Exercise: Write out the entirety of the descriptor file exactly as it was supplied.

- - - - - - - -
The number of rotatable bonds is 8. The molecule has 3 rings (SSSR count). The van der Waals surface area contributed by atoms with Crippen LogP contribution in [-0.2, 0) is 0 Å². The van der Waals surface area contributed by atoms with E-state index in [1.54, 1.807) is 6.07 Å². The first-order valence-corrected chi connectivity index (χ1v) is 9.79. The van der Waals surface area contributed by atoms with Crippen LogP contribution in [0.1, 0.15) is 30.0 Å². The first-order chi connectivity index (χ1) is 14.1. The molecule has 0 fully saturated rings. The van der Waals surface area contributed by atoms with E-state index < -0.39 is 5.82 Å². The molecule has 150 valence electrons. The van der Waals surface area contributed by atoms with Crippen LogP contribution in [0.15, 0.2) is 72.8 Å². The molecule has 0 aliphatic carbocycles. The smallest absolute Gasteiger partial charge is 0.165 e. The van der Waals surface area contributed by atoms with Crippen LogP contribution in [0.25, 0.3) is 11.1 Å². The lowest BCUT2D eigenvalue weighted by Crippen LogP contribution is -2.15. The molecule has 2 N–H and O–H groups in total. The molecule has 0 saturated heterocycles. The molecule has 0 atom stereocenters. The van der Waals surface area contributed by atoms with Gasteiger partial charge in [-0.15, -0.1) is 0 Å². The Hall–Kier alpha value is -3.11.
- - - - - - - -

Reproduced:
The number of rotatable bonds is 8. The molecule has 3 rings (SSSR count). The van der Waals surface area contributed by atoms with Crippen LogP contribution in [-0.2, 0) is 0 Å². The van der Waals surface area contributed by atoms with E-state index in [1.54, 1.807) is 6.07 Å². The first-order valence-corrected chi connectivity index (χ1v) is 9.79. The van der Waals surface area contributed by atoms with Crippen LogP contribution in [0.1, 0.15) is 30.0 Å². The first-order chi connectivity index (χ1) is 14.1. The molecule has 0 fully saturated rings. The van der Waals surface area contributed by atoms with E-state index < -0.39 is 5.82 Å². The molecule has 150 valence electrons. The van der Waals surface area contributed by atoms with Crippen LogP contribution in [0.15, 0.2) is 72.8 Å². The molecule has 0 aliphatic carbocycles. The smallest absolute Gasteiger partial charge is 0.165 e. The van der Waals surface area contributed by atoms with Crippen LogP contribution in [0.25, 0.3) is 11.1 Å². The lowest BCUT2D eigenvalue weighted by Crippen LogP contribution is -2.15. The molecule has 2 N–H and O–H groups in total. The molecule has 0 saturated heterocycles. The molecule has 0 atom stereocenters. The van der Waals surface area contributed by atoms with Gasteiger partial charge in [-0.15, -0.1) is 0 Å². The Hall–Kier alpha value is -3.11.